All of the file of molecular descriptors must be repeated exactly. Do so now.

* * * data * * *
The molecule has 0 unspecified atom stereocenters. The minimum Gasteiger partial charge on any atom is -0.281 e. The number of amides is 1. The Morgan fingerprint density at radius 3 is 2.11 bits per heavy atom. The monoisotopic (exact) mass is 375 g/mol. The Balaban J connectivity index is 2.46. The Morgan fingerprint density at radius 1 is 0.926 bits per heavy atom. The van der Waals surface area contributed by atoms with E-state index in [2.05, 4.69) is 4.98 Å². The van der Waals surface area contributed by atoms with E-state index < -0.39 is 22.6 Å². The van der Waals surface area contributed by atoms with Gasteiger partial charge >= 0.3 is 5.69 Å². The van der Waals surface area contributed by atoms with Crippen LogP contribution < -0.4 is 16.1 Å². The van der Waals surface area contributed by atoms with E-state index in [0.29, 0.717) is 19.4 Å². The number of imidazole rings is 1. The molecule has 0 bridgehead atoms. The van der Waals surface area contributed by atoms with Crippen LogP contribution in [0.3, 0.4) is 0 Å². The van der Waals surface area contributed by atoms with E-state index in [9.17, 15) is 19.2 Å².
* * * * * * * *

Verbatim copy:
The molecule has 0 unspecified atom stereocenters. The minimum Gasteiger partial charge on any atom is -0.281 e. The number of amides is 1. The Morgan fingerprint density at radius 3 is 2.11 bits per heavy atom. The monoisotopic (exact) mass is 375 g/mol. The Balaban J connectivity index is 2.46. The Morgan fingerprint density at radius 1 is 0.926 bits per heavy atom. The van der Waals surface area contributed by atoms with E-state index in [2.05, 4.69) is 4.98 Å². The van der Waals surface area contributed by atoms with E-state index < -0.39 is 22.6 Å². The van der Waals surface area contributed by atoms with Gasteiger partial charge >= 0.3 is 5.69 Å². The van der Waals surface area contributed by atoms with Crippen LogP contribution < -0.4 is 16.1 Å². The van der Waals surface area contributed by atoms with E-state index in [0.29, 0.717) is 19.4 Å². The number of imidazole rings is 1. The molecule has 0 bridgehead atoms. The van der Waals surface area contributed by atoms with Crippen LogP contribution in [0.3, 0.4) is 0 Å². The van der Waals surface area contributed by atoms with E-state index in [9.17, 15) is 19.2 Å².